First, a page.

Mental health is an important subject for many members of the Royal Family, including Prince William. In honour of Mental Health Awareness Week in the United Kingdom (May 18-24), the father of three will appear on a BBC One mental health documentary centred on soccer and men's mental health.
The film, Tackling Mental Health with The Duke of Cambridge, will see William meet with people from all areas of soccer, from current and former players to managers. It will also reportedly feature a group of bereaved fathers who use their local football team and its support network as a safe space to have open conversations.
The duke, who serves as the President of the Football Association (FA), met with people over a year-long period, including Aston Villa and England defender Tyrone Mings and Chelsea F.C. manager Frank Lampard.
The timing of William's soccer documentary couldn't be more important considering the coronavirus pandemic.
"Mental health is important — and during this pandemic more important than ever. Many people may be struggling alone, they may be worried about maintaining their own well-being or want to better equip themselves to help loved ones," BBC Director General Tony Hall said, according to Deadline.
"That's why bringing mental health issues out into the open is so important," he said, adding. "Our programmes aim to do just that.”
The latest mental health documentary follows 2019's A Royal Team Talk: Tackling Mental Health. Similar to the forthcoming film, the BBC One special featured soccer legends and the future King discussing mental health and sport.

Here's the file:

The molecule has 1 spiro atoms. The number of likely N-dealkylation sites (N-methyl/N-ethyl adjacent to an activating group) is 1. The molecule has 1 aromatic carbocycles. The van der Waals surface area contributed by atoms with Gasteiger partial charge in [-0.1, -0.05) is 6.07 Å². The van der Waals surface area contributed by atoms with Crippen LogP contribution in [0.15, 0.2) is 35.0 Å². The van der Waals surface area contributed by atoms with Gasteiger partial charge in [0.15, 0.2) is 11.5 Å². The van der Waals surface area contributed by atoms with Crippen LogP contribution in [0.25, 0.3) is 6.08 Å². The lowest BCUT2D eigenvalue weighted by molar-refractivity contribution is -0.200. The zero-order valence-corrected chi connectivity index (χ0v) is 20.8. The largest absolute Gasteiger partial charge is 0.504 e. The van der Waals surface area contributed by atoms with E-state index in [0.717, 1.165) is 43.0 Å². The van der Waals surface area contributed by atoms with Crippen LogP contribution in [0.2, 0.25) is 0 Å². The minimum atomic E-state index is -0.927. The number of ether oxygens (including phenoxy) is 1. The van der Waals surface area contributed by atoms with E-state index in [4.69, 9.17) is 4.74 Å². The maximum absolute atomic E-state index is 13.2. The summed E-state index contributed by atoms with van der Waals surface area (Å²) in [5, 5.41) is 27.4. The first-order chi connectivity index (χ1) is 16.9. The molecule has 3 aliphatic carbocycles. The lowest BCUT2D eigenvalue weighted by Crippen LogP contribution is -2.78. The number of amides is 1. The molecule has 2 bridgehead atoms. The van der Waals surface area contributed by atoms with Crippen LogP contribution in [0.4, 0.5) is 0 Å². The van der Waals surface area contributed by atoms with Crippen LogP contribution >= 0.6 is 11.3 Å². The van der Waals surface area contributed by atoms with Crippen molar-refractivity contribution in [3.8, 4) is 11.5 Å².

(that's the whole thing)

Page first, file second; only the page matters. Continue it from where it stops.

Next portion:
William and Duchess Kate used soccer, one of Britain's favourite pastimes, to foster conversations about mental health in an August 2019 campaign for their Heads Up initiative. It was a collaboration between Heads Up and the Football Association with a goal to "spark the biggest conversation ever around mental health,” according to the FA’s website.
In January, it was reported William would be part of a mental health-related public service announcement intended to be played at British stadiums and on broadcasts during FA Cup Third Round matches this year.
The Duke and Duchess of Cambridge have been active with mental health initiatives as the world battles COVID-19. Last week, they helped launch Our Frontline, which will provide 24-hour support to health care workers, emergency service providers, those who work as carers and others during this time, giving them fast and easy access to mental health services.
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Today @MindCharity, @SamaritansCharity, @GiveUsAShoutInsta, @Hospice_UK, and The Royal Foundation have come together to provide round-the-clock mental health support to frontline workers. Each of these organisations will be providing expertise in their relative field, to support the extraordinary people on the frontline responding to COVID-19 in the UK, and supporting the mental health sector as it responds to the immediate and long-term mental health consequences of the pandemic. So what does this mean? This means trained volunteers will be on hand, by call or text, as well as specially developed online resources, toolkits, and advice to support the frontline community’s mental health through this challenging time. Visit @OurFrontlineUk to learn more about #OurFrontline.
The project has the involvement of British charities Mind, Samaritans, Hospice UK and the Shout text messaging service, which was started by the Cambridges and Sussexes in 2019. Our Frontline will be backed by The Royal Foundation.
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